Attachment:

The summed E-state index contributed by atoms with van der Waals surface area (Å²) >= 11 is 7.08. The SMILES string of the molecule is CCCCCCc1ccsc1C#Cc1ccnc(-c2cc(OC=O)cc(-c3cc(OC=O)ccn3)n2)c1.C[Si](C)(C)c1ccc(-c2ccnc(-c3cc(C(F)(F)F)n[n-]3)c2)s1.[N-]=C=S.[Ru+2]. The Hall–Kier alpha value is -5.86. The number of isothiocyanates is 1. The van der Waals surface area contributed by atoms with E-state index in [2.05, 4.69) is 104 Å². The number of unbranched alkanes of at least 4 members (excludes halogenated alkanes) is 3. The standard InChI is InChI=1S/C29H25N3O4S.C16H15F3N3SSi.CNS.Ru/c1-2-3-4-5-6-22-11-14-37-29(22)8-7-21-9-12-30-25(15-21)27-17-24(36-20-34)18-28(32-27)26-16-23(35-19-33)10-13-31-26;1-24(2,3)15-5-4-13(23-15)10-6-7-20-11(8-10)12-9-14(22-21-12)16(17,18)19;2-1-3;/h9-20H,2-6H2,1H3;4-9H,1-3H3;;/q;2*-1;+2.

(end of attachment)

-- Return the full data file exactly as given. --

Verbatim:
The summed E-state index contributed by atoms with van der Waals surface area (Å²) >= 11 is 7.08. The SMILES string of the molecule is CCCCCCc1ccsc1C#Cc1ccnc(-c2cc(OC=O)cc(-c3cc(OC=O)ccn3)n2)c1.C[Si](C)(C)c1ccc(-c2ccnc(-c3cc(C(F)(F)F)n[n-]3)c2)s1.[N-]=C=S.[Ru+2]. The Hall–Kier alpha value is -5.86. The number of isothiocyanates is 1. The van der Waals surface area contributed by atoms with E-state index in [2.05, 4.69) is 104 Å². The number of unbranched alkanes of at least 4 members (excludes halogenated alkanes) is 3. The standard InChI is InChI=1S/C29H25N3O4S.C16H15F3N3SSi.CNS.Ru/c1-2-3-4-5-6-22-11-14-37-29(22)8-7-21-9-12-30-25(15-21)27-17-24(36-20-34)18-28(32-27)26-16-23(35-19-33)10-13-31-26;1-24(2,3)15-5-4-13(23-15)10-6-7-20-11(8-10)12-9-14(22-21-12)16(17,18)19;2-1-3;/h9-20H,2-6H2,1H3;4-9H,1-3H3;;/q;2*-1;+2.